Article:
Listening to the 'selected ones' in this 14.99% turnout process is also salutary. Instead of recognising that they have paper thin support and in some cases were only elected after the first and second choice votes were merged illustrates the point.
That they are declaring themselves 'victors', when they have maybe an average of 6% support from the electorate already illustrates a lack of ethical compass.
Trying now to search for the actual results is interesting. It reveals the people with the highest aggregated votes, but even the official PCC site and the Home Office site is keeping quiet about the actual numbers.
In the end, I did some quick digging myself and created my own graph. The average % from this graph is 5.88% of the electorate selecting the winning candidate - and remember it can use two votes because of the arcane Supplementary Voting system used - which I suspect many didn't fully understand in any case.
I know the selected candidates are calling this a triumph, but I'm not sure for what?
Wednesday, 14 November 2012
Tomorrow I'm out at meetings all day and Friday I'm on a course, so last night and this afternoon were my chances to crash out the last few sections of the NaNoWriMo.
I know I'm ahead of the word target, but that was partly a self preservation thing because I have some complicated weeks in late November which could interfere with progress.
I've therefore tried to blast through the writing part at an unhealthy and often late night rate to get the main wordage completed. I'm at around 69,000 words at present, against the NaNoTarget of 50,000.
I can honestly say I didn't really have an idea about this story until I started typing the first paragraph on the first of November, so it's quite fascinating once again as a process.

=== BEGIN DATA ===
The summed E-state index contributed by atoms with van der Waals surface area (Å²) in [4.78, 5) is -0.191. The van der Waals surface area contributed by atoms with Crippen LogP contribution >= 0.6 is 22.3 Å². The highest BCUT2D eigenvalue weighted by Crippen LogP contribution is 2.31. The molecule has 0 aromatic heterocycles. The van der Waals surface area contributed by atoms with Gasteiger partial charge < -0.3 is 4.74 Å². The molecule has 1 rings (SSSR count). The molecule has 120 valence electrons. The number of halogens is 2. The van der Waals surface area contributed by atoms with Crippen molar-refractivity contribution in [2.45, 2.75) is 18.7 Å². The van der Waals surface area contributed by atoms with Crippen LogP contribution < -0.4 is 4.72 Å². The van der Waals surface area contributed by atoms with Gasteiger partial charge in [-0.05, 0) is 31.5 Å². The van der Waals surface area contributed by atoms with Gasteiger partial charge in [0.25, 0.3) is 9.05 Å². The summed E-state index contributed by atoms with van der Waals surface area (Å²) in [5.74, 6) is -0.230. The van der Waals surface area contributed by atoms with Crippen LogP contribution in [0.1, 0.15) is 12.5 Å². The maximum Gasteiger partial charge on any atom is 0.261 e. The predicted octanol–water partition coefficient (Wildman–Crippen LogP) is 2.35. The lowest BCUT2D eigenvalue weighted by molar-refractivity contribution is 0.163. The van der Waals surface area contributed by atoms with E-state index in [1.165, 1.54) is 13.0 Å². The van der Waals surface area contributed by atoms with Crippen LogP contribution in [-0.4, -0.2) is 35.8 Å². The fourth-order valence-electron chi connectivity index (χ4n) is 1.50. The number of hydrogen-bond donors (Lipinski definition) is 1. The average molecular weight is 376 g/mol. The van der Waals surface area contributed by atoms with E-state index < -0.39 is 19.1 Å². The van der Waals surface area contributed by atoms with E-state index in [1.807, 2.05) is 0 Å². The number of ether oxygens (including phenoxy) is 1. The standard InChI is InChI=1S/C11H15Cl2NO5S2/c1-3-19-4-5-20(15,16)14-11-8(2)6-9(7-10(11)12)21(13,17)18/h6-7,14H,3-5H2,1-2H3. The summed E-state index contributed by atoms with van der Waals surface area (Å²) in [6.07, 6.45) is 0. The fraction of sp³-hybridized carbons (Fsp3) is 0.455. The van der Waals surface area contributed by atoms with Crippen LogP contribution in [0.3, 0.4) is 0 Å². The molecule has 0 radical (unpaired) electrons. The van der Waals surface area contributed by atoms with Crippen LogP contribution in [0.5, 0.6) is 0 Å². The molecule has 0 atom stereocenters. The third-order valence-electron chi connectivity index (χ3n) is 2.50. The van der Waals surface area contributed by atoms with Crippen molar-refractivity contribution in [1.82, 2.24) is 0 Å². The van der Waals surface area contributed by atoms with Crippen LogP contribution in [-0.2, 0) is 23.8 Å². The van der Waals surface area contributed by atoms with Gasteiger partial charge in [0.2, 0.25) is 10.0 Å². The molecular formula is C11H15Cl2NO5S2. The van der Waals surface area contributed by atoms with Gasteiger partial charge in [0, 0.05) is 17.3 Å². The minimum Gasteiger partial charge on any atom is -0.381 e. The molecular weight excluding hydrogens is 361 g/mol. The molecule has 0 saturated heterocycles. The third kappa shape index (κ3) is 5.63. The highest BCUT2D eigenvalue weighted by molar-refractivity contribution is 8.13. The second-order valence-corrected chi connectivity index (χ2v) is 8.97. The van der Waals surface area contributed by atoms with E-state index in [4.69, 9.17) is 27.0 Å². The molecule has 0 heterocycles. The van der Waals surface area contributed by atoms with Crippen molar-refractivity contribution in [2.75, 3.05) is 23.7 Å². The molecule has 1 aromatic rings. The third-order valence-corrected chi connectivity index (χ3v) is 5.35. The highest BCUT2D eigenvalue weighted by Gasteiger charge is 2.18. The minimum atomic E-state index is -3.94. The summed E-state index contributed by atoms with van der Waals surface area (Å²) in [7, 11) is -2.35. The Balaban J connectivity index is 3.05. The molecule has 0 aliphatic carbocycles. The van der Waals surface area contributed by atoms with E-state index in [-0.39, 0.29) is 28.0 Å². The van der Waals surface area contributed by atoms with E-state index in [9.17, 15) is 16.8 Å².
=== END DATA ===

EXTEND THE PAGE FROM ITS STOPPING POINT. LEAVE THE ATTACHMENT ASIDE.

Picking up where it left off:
I've also just printed a first copy - I won't refer to it a first draft - there are way too many errors, typos and the like, including some large sections where I decided to skip fiddly speech punctuation in the interests of speed.
So the first printed copy will be the one where I realise just how many obvious bloopers there are, as well as needing to patch up a couple of significant plot points which have gone awry. I also had a good idea part way through which I haven't managed to incorporate. It will have to wait for the first revision.
Not forgetting a few notes to myself of the type that say "Describe the ..." where I was too dazed to attempt the relevant prose.
It's also strangely different from my normal blogging, where I'll usually try to keep the text fairly short. I've noticed the blogging word count creeping up on a few recent posts.
Something about "I didn't have time to send you a short report, so I sent you a long one instead?"
Tuesday, 13 November 2012
I suppose I'm making the most of the weather at the moment. We've had a couple of quite fine days with sunshine across the golden leaves. I think I've reached the end of the time for this year that I'll be going out cycling in my shorts, though. Standing on the grassy humpty bridge may look idyllic, but there's a distinct chill in the air.
It's also been interesting trying to keep up with the novel writing whilst doing other work as well. On balance, I think it's easier having some external stimuli, because if all else fails one can use the scene in front as the basis for something in the story.
Somehow I've managed to already get past the official target for NaNoWriMo this year, but I've still got a couple more sections to finish to get the first rough shape of this current story organised. I also need some pauses to gather my wits and to scheme and plot.
I think I may hit 70,000 words before I've completed the first incredibly rough draft. Then I'll need to go back through the wreckage and see whether I can salvage anything usable.
I've just had an interesting section where I sat several of the characters down together to talk about what had been happening. I wanted to see whether they could figure it out more than I could. Fortunately they had some better ideas than me, so naturally I'll follow their line of thinking rather than my own.
Some would say you can't make this stuff up.
Sunday, 11 November 2012
A late breakfast appointment in Surrey before a sunny stroll in the countryside.
As my picture shows, we enjoyed a look around the remains of a 12th Century Cistercian Monastery. Henry VIII had it closed down in 1536, although there's still a good portion of the Waverley Abbey remaining.